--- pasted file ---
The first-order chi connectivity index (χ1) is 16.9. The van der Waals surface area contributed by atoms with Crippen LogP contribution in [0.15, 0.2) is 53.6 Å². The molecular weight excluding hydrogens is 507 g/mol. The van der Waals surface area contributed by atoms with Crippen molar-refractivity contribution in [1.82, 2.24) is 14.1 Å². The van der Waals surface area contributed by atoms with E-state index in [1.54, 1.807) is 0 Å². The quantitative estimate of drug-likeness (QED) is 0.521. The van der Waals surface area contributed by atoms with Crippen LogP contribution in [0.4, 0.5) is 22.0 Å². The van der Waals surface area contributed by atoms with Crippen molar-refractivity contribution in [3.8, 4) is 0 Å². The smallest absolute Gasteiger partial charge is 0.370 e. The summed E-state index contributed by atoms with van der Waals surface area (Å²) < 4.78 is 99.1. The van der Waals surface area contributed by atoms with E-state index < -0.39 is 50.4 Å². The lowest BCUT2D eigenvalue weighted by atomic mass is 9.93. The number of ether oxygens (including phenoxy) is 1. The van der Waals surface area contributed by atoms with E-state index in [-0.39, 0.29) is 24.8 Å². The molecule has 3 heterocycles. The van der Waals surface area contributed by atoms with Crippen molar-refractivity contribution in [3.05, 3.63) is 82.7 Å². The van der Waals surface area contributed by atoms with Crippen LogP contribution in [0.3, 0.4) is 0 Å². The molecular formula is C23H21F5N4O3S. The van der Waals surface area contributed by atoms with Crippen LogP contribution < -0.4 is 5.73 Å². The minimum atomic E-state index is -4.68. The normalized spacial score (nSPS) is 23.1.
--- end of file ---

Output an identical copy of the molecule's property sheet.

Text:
The first-order chi connectivity index (χ1) is 16.9. The van der Waals surface area contributed by atoms with Crippen LogP contribution in [0.15, 0.2) is 53.6 Å². The molecular weight excluding hydrogens is 507 g/mol. The van der Waals surface area contributed by atoms with Crippen molar-refractivity contribution in [1.82, 2.24) is 14.1 Å². The van der Waals surface area contributed by atoms with E-state index in [1.54, 1.807) is 0 Å². The quantitative estimate of drug-likeness (QED) is 0.521. The van der Waals surface area contributed by atoms with Crippen LogP contribution in [0.4, 0.5) is 22.0 Å². The van der Waals surface area contributed by atoms with Crippen molar-refractivity contribution in [3.8, 4) is 0 Å². The smallest absolute Gasteiger partial charge is 0.370 e. The summed E-state index contributed by atoms with van der Waals surface area (Å²) < 4.78 is 99.1. The van der Waals surface area contributed by atoms with E-state index < -0.39 is 50.4 Å². The lowest BCUT2D eigenvalue weighted by atomic mass is 9.93. The number of ether oxygens (including phenoxy) is 1. The van der Waals surface area contributed by atoms with E-state index in [-0.39, 0.29) is 24.8 Å². The molecule has 3 heterocycles. The van der Waals surface area contributed by atoms with Crippen molar-refractivity contribution in [3.05, 3.63) is 82.7 Å². The van der Waals surface area contributed by atoms with Crippen LogP contribution in [0.3, 0.4) is 0 Å². The molecular formula is C23H21F5N4O3S. The van der Waals surface area contributed by atoms with Crippen LogP contribution < -0.4 is 5.73 Å². The minimum atomic E-state index is -4.68. The normalized spacial score (nSPS) is 23.1.